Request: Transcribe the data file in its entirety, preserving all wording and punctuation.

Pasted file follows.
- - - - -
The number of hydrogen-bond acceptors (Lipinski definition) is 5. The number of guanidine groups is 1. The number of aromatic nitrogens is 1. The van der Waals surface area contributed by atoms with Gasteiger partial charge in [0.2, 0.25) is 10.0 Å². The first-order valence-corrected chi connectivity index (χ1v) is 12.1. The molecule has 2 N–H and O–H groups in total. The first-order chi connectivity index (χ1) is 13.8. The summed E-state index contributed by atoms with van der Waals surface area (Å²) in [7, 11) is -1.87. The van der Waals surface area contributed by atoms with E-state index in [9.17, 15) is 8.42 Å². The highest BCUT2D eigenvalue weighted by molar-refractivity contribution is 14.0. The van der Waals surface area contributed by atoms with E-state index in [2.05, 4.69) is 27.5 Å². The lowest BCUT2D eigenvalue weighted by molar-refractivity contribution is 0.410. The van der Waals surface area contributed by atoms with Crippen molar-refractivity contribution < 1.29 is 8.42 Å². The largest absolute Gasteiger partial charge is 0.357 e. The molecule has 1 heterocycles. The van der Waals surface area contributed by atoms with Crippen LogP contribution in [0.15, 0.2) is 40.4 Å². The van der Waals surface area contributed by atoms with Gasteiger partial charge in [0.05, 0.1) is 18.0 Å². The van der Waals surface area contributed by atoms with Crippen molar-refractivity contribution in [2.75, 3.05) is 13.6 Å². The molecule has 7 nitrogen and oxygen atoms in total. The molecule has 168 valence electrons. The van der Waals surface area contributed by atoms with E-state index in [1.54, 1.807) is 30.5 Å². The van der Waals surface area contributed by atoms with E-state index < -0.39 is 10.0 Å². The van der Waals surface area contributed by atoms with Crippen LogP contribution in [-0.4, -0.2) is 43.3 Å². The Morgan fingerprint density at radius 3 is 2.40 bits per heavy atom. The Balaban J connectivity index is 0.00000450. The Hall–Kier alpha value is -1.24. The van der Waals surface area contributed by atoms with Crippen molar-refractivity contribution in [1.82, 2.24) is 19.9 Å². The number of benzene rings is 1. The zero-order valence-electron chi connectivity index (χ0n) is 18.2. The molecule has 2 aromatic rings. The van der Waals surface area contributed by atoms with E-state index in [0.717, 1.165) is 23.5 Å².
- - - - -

The number of hydrogen-bond acceptors (Lipinski definition) is 5. The number of guanidine groups is 1. The number of aromatic nitrogens is 1. The van der Waals surface area contributed by atoms with Gasteiger partial charge in [0.2, 0.25) is 10.0 Å². The first-order valence-corrected chi connectivity index (χ1v) is 12.1. The molecule has 2 N–H and O–H groups in total. The first-order chi connectivity index (χ1) is 13.8. The summed E-state index contributed by atoms with van der Waals surface area (Å²) in [7, 11) is -1.87. The van der Waals surface area contributed by atoms with E-state index in [9.17, 15) is 8.42 Å². The highest BCUT2D eigenvalue weighted by molar-refractivity contribution is 14.0. The van der Waals surface area contributed by atoms with E-state index in [2.05, 4.69) is 27.5 Å². The lowest BCUT2D eigenvalue weighted by molar-refractivity contribution is 0.410. The van der Waals surface area contributed by atoms with Crippen molar-refractivity contribution < 1.29 is 8.42 Å². The largest absolute Gasteiger partial charge is 0.357 e. The molecule has 1 heterocycles. The van der Waals surface area contributed by atoms with Crippen LogP contribution in [0.15, 0.2) is 40.4 Å². The van der Waals surface area contributed by atoms with Gasteiger partial charge in [0.05, 0.1) is 18.0 Å². The van der Waals surface area contributed by atoms with Crippen molar-refractivity contribution in [2.75, 3.05) is 13.6 Å². The molecule has 7 nitrogen and oxygen atoms in total. The molecule has 168 valence electrons. The van der Waals surface area contributed by atoms with E-state index in [1.54, 1.807) is 30.5 Å². The van der Waals surface area contributed by atoms with E-state index < -0.39 is 10.0 Å². The van der Waals surface area contributed by atoms with Crippen LogP contribution in [-0.4, -0.2) is 43.3 Å². The Morgan fingerprint density at radius 3 is 2.40 bits per heavy atom. The Balaban J connectivity index is 0.00000450. The Hall–Kier alpha value is -1.24. The van der Waals surface area contributed by atoms with Crippen molar-refractivity contribution in [1.82, 2.24) is 19.9 Å². The number of benzene rings is 1. The zero-order valence-electron chi connectivity index (χ0n) is 18.2. The molecule has 2 aromatic rings. The van der Waals surface area contributed by atoms with E-state index in [0.717, 1.165) is 23.5 Å².